Plan on the Coast Guard museum

There are a lot of development projects on the drawing boards these days, from a big new retail project in Mystic to new malls being planned for both Mohegan Sun and Foxwoods.

I instinctively discount a lot of the new development talk.

The awarding of prime developer status for the open space at Howard and Bank streets in New London, for instance, reminds me that proposed projects for that land have come and gone, undeveloped, for almost as long as Connecticut has been separated from the Massachusetts Bay Colony.

The new retail mall at Foxwoods, which originally was supposed to be under construction this time last year, has been in delay mode for a long time. The last official start date was this July and, well, July, as we all know, is melting away fast.

The one project proposal I would bet on is the National Coast Guard Museum for New London, which appears to be on a fast track, with a spring 2014 groundbreaking - there's even an exact date: May 15 - now planned.

I base my optimism for the museum project on a few things, with people and politics at the top of the list.

First off, the Coast Guard is now headed by Adm. Robert J. Papp Jr., the commandant who is also a native of Norwich and a history buff.

There seems little doubt that Papp wants to see the Coast Guard finally get its own museum and that he would delight in seeing it built on the water in New London, just down the hill from the Coast Guard Academy.

The clock is ticking on Papp's term, and I would bet having a museum groundbreaking on his watch is a huge priority.

The clock is also ticking on Gov. Dannel Malloy's first term, and I would bet that Malloy would like eastern Connecticut voters to see a major museum project underway on the New London waterfront, a project the governor can take some credit for, when they vote next November.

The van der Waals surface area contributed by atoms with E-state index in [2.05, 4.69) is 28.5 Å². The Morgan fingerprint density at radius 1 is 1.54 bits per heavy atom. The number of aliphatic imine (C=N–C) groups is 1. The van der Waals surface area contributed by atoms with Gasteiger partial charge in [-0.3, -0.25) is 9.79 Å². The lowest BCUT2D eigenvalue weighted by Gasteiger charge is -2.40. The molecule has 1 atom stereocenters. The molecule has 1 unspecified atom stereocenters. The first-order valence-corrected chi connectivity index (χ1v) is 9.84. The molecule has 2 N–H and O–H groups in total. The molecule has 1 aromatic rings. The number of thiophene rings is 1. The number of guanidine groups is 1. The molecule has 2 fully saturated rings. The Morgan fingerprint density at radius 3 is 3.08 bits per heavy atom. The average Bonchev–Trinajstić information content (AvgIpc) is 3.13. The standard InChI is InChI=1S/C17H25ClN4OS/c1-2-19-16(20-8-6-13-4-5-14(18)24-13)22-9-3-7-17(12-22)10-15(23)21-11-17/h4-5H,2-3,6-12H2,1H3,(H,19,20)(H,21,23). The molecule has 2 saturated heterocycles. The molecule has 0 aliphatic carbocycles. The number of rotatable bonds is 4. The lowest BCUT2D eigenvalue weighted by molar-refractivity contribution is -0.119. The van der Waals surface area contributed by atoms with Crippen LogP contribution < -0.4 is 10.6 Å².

And of course New London Mayor Daryl Finizio and anyone else who now holds office in New London or ever hopes to will be sure not to do anything that in any way might be construed as standing in the way of making the museum happen.

The wheels are well greased.

To add credence to the notion that the museum project is on course, the National Coast Guard Museum Association, which is already on track to raise $1 million by Labor Day, this week launched a new website, www.coastguardmuseum.org.

The site includes new renderings to further dazzle.

Indeed, the main building, which will have a curved glass wall looking out on the Thames River, actually has a point on the east side, hanging out over the water, that looks like the bow of a ship. One entrance, a tripod bridge over the railroad tracks, presents a big wall of glass facing the Parade downtown.

The entire building, you can see from the newest renderings, is even taller than the grand 19th century Henry Hobson Richardson train station that it will stand alongside.

It looks like this is the last year New London will throw a Sailfest on the waterfront that doesn't include at least the start of the city's great new museum.

And I am quite sure that important people are doing the best they can to tame bureaucracies, bend regulations, keep the regulatory wheels turning and pump the public money wells to make sure it happens, on a schedule that would make any Coast Guard watch keeper happy.

This is the opinion of David Collins.

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